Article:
Do Ticks Fall From Trees?
Dear Dr. Cory:
My brother says that ticks will fall from trees and bite me at camp this summer. Is that true?
Experts at the TickEncounter Resource Center at the University of Rhode Island said they often get asked this question. But, ticks don’t fall from trees and bite you. Because ticks are so small and prone to drying out, they like to stay close to the ground in the leaves or low brush. They usually will not climb brush much higher than knee or thigh height where they can hook onto animals and people who are walking through wooded or grassy areas. They often climb on a person’s legs first. Then they crawl up the body to find a place to bite.
Tick Tips for Campers
To keep these annoying critters from biting you and to help prevent the serious diseases they spread:
- Inspect yourself every night before going to bed. Check under your arms, behind your ears, knees, and inside your navel ( belly button). If you have a bunk mate, take turns checking the backs of your arms, legs, and necks.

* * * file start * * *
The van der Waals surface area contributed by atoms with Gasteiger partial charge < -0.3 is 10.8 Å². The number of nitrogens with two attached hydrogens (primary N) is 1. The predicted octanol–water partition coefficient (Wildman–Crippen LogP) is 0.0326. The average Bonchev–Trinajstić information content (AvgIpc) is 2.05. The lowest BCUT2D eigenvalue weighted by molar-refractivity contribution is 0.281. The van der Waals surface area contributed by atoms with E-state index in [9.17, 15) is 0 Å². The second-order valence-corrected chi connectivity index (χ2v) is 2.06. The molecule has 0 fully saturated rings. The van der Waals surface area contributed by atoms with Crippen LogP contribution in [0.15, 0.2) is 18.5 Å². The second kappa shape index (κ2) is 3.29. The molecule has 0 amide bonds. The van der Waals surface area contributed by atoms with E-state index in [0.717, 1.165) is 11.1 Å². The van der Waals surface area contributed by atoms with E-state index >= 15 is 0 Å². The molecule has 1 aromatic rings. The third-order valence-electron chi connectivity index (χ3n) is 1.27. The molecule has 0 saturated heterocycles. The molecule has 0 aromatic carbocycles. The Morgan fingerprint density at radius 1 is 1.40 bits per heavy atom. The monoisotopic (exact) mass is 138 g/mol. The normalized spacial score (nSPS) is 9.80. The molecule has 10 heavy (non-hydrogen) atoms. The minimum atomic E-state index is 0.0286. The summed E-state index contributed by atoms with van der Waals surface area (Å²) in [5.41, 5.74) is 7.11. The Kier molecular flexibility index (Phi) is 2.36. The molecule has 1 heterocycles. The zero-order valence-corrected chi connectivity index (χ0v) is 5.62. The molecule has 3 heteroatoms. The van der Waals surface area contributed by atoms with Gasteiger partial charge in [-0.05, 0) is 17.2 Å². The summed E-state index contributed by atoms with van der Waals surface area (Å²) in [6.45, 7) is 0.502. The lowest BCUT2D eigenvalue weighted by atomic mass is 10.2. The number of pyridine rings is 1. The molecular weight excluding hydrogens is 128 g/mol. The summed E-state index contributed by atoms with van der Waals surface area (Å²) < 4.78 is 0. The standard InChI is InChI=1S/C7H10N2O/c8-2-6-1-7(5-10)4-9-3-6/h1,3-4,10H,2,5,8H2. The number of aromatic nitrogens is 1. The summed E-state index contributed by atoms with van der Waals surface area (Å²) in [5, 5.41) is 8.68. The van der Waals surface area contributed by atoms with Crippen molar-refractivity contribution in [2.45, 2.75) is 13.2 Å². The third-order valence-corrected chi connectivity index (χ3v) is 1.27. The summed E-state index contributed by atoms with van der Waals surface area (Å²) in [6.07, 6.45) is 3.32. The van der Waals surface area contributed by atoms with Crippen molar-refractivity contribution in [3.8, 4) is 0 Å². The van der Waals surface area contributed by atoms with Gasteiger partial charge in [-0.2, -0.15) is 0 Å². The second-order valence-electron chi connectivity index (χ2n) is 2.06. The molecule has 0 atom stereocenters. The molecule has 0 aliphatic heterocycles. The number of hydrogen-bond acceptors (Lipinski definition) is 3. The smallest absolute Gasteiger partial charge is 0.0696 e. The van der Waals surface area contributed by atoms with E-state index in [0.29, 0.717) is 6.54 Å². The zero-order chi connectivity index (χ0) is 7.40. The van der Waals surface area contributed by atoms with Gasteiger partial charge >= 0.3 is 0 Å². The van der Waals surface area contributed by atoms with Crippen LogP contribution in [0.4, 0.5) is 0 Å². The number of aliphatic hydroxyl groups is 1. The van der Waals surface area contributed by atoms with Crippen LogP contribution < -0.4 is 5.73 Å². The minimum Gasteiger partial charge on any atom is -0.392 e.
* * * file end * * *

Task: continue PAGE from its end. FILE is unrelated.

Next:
- Remove any ticks right away. Clean the area with rubbing alcohol and remove the tick with a sharp pair of tweezers. Ticks attached less than 24 hours are less likely to spread diseases. See the right way to remove ticks at tickencounter.org
- Apply insect repellent with DEET before going in wooded areas or on trails. Please read repellent labels carefully.
- Wear light-colored clothing and tuck pants into calf-height socks so ticks can be seen and brushed off when you go hiking.
- Hike in the center of trails to avoid overhanging grass and brush.
- Ask your parents about treating your clothing with permethrin before you leave for camp. It kills ticks on contact. For more information about how to treat clothes with permethrin, check out tickencounter.org. To buy pretreated clothing from Insect Shield® Repellent Apparel, visit insectshield.com.
If you have a children's health question, Dr. Cory would like to hear from you.
Disclaimer: The Ask Dr. Cory health information is for general educational purposes only. It is not intended to, and does not, provide medical advice, diagnosis, or treatment. You should always consult your family doctor when you have medical questions or concerns about you or your family's health. If this is an emergency, call 911, or contact emergency services in your area.